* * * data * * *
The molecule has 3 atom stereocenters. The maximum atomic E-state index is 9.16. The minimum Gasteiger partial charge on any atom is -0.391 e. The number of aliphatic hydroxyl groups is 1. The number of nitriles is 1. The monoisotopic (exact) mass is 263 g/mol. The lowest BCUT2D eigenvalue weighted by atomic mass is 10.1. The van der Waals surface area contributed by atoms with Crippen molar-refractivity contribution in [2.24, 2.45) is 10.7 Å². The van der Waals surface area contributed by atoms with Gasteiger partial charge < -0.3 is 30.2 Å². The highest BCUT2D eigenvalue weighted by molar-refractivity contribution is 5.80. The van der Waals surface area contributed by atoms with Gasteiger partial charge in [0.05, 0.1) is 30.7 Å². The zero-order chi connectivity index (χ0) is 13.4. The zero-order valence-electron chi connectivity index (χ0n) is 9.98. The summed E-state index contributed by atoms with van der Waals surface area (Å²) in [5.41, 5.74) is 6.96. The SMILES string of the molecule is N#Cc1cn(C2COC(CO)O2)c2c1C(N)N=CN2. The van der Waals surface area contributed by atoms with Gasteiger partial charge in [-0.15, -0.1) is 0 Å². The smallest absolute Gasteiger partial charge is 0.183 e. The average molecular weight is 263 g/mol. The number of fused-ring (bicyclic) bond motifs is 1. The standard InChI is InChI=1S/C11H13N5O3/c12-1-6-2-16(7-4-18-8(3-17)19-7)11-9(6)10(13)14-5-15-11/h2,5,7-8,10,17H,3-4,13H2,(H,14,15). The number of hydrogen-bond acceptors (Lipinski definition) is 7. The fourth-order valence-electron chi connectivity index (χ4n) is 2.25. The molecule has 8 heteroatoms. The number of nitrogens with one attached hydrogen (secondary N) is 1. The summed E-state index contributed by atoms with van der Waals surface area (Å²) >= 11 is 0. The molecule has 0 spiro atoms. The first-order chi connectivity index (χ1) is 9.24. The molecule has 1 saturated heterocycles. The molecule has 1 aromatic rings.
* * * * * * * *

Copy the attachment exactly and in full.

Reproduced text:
The molecule has 3 atom stereocenters. The maximum atomic E-state index is 9.16. The minimum Gasteiger partial charge on any atom is -0.391 e. The number of aliphatic hydroxyl groups is 1. The number of nitriles is 1. The monoisotopic (exact) mass is 263 g/mol. The lowest BCUT2D eigenvalue weighted by atomic mass is 10.1. The van der Waals surface area contributed by atoms with Crippen molar-refractivity contribution in [2.24, 2.45) is 10.7 Å². The van der Waals surface area contributed by atoms with Gasteiger partial charge < -0.3 is 30.2 Å². The highest BCUT2D eigenvalue weighted by molar-refractivity contribution is 5.80. The van der Waals surface area contributed by atoms with Gasteiger partial charge in [0.05, 0.1) is 30.7 Å². The zero-order chi connectivity index (χ0) is 13.4. The zero-order valence-electron chi connectivity index (χ0n) is 9.98. The summed E-state index contributed by atoms with van der Waals surface area (Å²) in [5.41, 5.74) is 6.96. The SMILES string of the molecule is N#Cc1cn(C2COC(CO)O2)c2c1C(N)N=CN2. The van der Waals surface area contributed by atoms with Gasteiger partial charge in [-0.15, -0.1) is 0 Å². The smallest absolute Gasteiger partial charge is 0.183 e. The average molecular weight is 263 g/mol. The number of fused-ring (bicyclic) bond motifs is 1. The standard InChI is InChI=1S/C11H13N5O3/c12-1-6-2-16(7-4-18-8(3-17)19-7)11-9(6)10(13)14-5-15-11/h2,5,7-8,10,17H,3-4,13H2,(H,14,15). The number of hydrogen-bond acceptors (Lipinski definition) is 7. The fourth-order valence-electron chi connectivity index (χ4n) is 2.25. The molecule has 8 heteroatoms. The number of nitrogens with one attached hydrogen (secondary N) is 1. The summed E-state index contributed by atoms with van der Waals surface area (Å²) >= 11 is 0. The molecule has 0 spiro atoms. The first-order chi connectivity index (χ1) is 9.24. The molecule has 1 saturated heterocycles. The molecule has 1 aromatic rings.